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Increase in deaths by suicide in young women after Netflix series '13 Reasons Why'

May 29, 2019

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Researchers say stronger collaboration needed between entertainment industry and suicide prevention experts

A new study shows that suicides spiked in youth, particularly young women, after the release of the Netflix series 13 Reasons Why which portrays the suicide of a teenage girl. The study findings are published in JAMA Psychiatry.

A time-series analysis found a 13 per cent increase in suicides among 10-19 year olds in the United States three months after the show’s release, or 94 more suicides than expected. The researchers hypothesized that the increase would be most pronounced in young women since the main character who dies by suicide in the series is a teen girl in high school. The study found a 22 per cent increase in suicides among young women in the same age group during that time.

“If youth, some of whom are at risk, are exposed to this kind of content which we know to be misleading and dangerous, they may identify with what the character is going through and mistakenly think that suicide is the only option,” says Dr. Mark Sinyor co-author of the study, psychiatrist at Sunnybrook Health Sciences Centre and assistant professor at the University of Toronto. “But there is no reason that has to happen. The series 13 Reasons Why failed to show that suicide almost always arises from a treatable mental illness. People need to know that there is help and that suicide can be prevented.”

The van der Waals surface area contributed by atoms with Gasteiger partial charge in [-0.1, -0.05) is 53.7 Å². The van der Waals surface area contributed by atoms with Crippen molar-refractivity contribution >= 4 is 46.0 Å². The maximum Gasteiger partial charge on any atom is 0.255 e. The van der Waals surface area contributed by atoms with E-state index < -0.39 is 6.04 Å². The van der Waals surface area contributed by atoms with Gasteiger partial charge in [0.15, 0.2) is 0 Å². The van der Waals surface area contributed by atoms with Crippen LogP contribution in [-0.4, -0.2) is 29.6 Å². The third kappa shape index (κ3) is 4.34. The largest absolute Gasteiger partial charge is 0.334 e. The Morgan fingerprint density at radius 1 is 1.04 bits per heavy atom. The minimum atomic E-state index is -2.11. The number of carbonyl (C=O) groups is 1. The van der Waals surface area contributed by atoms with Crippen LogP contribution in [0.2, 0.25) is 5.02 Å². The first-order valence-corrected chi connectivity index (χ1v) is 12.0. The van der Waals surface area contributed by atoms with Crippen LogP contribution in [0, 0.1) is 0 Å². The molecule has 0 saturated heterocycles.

Researchers from Austria, Canada, the United States, and Australia analyzed suicide data and social media analytics from the show’s launch in April to June 2017, when interest in the series was the strongest.

“While caution must be taken in interpreting any association, the direction and magnitude of effect observed here are all consistent with what would be expected if 13 Reasons Why was producing a contagion effect,” says Dr. Thomas Niederkrotenthaler, the study’s lead author and suicide research group lead at the Medical University of Vienna.

Suicide contagion can occur when harmful information about suicide is prominent in media and entertainment domains. But experts say that more scientifically accurate portrayals emphasizing hope and resilience can lead to contagion of positive coping strategies and can help save lives.

“It is vital that the entertainment industry takes this issue seriously. Research has shown that when the media shares stories of people finding ways to cope with suicidal crises, and provides information about how to get help, people will also copy that behaviour,” says Dr. Sinyor.

With mounting evidence pointing to a rising trend in youth suicides following 13 Reasons Why researchers say there is a need for improved collaboration between the entertainment industry and suicide prevention experts regarding the portrayals of suicide.